Where: Cadillac Palace Theatre, 151 W. Randolph St.
When: through March 2
By ANNE SPISELMAN
Fans of Andrew Lloyd Webber’s “The Phantom of the Opera” won’t be disappointed by Cameron Mackintosh’s new touring version at the Cadillac Palace Theatre.
Although the economics of touring may have dictated some concessions — gone is the grand staircase for “Masquerade,” the second-act opener, for example — this is still a lavish affair with a large ensemble, an able orchestra under the direction of Richard Carsey, elaborate sets (including the infamous chandelier) by Paul Brown, atmospheric lighting by Paule Constable and the Tony Award-winning original costume design by Maria Bjornson. Although some may miss Hal Prince’s iconic staging, going strong on Broadway after more than a quarter of a century, director Laurence Connor deserves praise on several counts.
For one thing, he makes the storytelling clear, and the scenes depicting the Phantom’s (Cooper Grodin) obsession with his young protege, Christine Daae (Julia Udine), and conflict with her suitor Raoul, Vicomte de Chagny (Ben Jacoby), flow along swiftly, nicely showcasing the parts of the Paris opera house in the process. The play-within-a-play interludes — excerpts from the Opera Populaire’s repertoire plus the Phantom’s “Don Juan” — also are handled with aplomb. In some productions I’ve seen, they’re so deliberately awful, they’re funnier but totally unbelievable. Here, their grandiosity is somewhat restrained, and the diva Carlotta (Jacquelynne Fontaine) and her leading man Ubaldo (Frank Viveros) actually sing quite well. On the other hand, the ballet chorus for these sections isn’t very together, and it’s hard to tell if that’s accidental or on purpose. In other supporting roles, Linda Balgord makes her presence felt as Madame Giry, and Craig Bennett and Edward Staudenmayer display their chops with the Gilbert and Sullivan-esque interplay of Monsieur Firmin and Monsieur Andre, the new owners of the opera house.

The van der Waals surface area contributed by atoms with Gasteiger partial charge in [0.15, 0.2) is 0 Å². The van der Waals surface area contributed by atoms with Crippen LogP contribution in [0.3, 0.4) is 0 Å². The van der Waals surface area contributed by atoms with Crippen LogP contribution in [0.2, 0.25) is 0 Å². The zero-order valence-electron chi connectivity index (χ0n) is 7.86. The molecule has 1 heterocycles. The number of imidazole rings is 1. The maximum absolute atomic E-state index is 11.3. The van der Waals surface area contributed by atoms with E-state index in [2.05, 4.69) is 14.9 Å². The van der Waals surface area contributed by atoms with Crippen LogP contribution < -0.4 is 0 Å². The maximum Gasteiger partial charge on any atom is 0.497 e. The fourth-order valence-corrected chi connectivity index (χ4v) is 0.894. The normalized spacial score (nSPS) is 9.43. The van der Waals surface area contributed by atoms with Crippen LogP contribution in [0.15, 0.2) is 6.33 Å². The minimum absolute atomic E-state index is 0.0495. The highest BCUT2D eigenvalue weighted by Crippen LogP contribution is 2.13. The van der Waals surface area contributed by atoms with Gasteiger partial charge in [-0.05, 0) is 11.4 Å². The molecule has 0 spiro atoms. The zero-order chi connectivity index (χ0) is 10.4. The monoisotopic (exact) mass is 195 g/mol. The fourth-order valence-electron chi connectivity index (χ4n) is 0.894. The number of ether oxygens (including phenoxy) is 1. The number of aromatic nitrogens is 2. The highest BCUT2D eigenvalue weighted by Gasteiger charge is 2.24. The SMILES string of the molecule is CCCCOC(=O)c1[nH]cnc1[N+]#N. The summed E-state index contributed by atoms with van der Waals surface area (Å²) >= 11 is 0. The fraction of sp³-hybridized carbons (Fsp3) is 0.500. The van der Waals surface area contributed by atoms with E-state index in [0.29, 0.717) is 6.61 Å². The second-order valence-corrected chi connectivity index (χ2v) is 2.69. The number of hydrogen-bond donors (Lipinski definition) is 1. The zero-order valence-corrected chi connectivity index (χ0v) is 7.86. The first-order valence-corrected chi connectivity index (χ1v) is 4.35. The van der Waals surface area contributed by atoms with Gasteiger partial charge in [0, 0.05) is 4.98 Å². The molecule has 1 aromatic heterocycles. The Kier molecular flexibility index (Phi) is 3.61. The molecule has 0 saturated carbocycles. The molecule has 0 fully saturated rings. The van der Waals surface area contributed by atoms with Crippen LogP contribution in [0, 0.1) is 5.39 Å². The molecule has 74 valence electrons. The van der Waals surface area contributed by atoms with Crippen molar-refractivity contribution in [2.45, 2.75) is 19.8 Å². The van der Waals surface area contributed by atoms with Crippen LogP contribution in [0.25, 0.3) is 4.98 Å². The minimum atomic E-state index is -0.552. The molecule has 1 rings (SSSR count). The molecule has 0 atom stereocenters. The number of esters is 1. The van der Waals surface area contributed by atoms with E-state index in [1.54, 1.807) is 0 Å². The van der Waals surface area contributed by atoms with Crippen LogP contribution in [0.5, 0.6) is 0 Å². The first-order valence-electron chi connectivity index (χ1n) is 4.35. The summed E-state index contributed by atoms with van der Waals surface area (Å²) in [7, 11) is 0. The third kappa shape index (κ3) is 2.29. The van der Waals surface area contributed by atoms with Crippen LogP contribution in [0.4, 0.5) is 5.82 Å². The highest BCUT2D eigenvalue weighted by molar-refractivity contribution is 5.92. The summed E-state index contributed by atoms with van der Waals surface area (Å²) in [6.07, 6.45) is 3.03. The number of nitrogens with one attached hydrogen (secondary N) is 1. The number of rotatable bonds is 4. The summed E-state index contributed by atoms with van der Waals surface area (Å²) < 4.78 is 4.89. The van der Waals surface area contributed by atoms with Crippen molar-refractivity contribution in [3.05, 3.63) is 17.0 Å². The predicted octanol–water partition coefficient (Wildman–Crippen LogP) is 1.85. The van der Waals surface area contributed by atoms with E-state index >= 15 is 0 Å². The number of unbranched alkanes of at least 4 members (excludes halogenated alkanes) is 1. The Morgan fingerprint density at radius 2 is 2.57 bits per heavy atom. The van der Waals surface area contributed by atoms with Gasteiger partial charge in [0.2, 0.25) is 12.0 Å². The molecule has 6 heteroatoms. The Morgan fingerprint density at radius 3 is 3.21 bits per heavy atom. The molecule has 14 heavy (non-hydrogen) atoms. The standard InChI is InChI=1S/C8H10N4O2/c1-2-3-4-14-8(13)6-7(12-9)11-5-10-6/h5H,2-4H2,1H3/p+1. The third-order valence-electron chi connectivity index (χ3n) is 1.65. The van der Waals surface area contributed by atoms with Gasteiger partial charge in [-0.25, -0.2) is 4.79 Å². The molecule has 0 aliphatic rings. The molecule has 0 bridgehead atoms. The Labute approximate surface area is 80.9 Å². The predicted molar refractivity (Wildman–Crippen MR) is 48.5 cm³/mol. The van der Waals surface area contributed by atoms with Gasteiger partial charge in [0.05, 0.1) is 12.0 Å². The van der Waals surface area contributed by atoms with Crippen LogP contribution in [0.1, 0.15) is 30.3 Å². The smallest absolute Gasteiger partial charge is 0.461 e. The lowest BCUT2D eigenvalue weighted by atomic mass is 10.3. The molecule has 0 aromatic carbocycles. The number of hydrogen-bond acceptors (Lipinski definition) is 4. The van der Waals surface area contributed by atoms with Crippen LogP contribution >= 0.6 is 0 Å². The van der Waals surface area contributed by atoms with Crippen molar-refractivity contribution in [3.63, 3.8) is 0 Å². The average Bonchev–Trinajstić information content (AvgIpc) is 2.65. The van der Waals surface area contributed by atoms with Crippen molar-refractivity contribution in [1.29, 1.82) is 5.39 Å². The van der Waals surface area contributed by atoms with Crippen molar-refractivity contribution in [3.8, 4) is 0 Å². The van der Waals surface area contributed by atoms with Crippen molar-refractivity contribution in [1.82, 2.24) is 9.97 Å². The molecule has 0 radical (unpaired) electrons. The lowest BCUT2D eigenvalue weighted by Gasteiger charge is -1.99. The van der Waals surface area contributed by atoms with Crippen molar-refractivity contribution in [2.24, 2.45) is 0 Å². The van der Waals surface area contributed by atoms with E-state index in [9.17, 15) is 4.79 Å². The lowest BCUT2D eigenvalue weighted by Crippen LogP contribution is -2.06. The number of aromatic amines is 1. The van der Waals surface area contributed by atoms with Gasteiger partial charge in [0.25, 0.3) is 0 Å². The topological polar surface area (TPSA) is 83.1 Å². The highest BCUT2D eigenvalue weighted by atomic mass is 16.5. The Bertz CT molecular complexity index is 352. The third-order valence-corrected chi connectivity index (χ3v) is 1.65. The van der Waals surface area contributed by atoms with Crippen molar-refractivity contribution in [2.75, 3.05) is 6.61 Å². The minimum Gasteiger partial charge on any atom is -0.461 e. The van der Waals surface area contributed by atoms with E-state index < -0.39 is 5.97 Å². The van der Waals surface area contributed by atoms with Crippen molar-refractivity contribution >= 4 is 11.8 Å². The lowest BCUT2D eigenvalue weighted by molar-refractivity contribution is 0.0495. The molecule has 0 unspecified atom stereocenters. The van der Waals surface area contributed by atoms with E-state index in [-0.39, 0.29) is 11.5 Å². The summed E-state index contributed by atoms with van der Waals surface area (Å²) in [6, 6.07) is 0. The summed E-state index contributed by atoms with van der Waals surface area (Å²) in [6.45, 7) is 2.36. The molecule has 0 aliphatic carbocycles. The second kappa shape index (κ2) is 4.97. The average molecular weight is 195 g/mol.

All three principals give fairly compelling performances. Grodin’s Phantom effectively transforms from the seductive tutor Christine adores to the enraged, murderous figure she finds repulsive but also pathetic. It’s often as if we’re seeing him through her eyes, and Udine embodies Christine’s vulnerability extremely well and sings beautifully. I found Raoul rather flat and poorly defined, but that may be as much the fault of the script as of the talented Jacoby.
These strengths notwithstanding, Webber’s “The Phantom of the Opera” will never be one of my favorite musicals. The plot is simplistic and the characters are one-dimensional compared to Maury Yeston and Arthur Kopit’s musical, “Phantom,” and it relies on a handful of swelling romantic melodies that are repeated over and over. Then, again, a lot of theatergoers must love it to keep it going all these years, so if you’re among them, by all means head to the Cadillac Palace.